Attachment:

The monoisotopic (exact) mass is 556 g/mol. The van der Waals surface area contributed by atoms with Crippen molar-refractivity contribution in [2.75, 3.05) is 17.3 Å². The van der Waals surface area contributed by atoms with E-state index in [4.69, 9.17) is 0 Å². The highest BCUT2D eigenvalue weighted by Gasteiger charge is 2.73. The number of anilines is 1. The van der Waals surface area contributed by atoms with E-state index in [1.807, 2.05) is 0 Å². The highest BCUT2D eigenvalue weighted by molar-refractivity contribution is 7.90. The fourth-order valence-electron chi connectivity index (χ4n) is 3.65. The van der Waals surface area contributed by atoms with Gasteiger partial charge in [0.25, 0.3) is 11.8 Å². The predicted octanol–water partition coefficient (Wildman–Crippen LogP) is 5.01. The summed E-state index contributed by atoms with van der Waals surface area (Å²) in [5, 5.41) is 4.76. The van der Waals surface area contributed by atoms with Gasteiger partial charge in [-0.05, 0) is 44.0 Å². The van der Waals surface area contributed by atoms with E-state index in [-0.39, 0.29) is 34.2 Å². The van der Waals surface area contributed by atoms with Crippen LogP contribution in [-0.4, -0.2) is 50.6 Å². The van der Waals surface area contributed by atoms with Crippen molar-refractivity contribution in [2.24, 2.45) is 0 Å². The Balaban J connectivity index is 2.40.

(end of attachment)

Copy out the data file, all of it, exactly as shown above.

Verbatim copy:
The monoisotopic (exact) mass is 556 g/mol. The van der Waals surface area contributed by atoms with Crippen molar-refractivity contribution in [2.75, 3.05) is 17.3 Å². The van der Waals surface area contributed by atoms with E-state index in [4.69, 9.17) is 0 Å². The highest BCUT2D eigenvalue weighted by Gasteiger charge is 2.73. The number of anilines is 1. The van der Waals surface area contributed by atoms with E-state index in [1.807, 2.05) is 0 Å². The highest BCUT2D eigenvalue weighted by molar-refractivity contribution is 7.90. The fourth-order valence-electron chi connectivity index (χ4n) is 3.65. The van der Waals surface area contributed by atoms with Gasteiger partial charge in [0.25, 0.3) is 11.8 Å². The predicted octanol–water partition coefficient (Wildman–Crippen LogP) is 5.01. The summed E-state index contributed by atoms with van der Waals surface area (Å²) in [5, 5.41) is 4.76. The van der Waals surface area contributed by atoms with Gasteiger partial charge in [-0.05, 0) is 44.0 Å². The van der Waals surface area contributed by atoms with E-state index in [-0.39, 0.29) is 34.2 Å². The van der Waals surface area contributed by atoms with Crippen LogP contribution in [-0.4, -0.2) is 50.6 Å². The van der Waals surface area contributed by atoms with Crippen molar-refractivity contribution in [2.24, 2.45) is 0 Å². The Balaban J connectivity index is 2.40.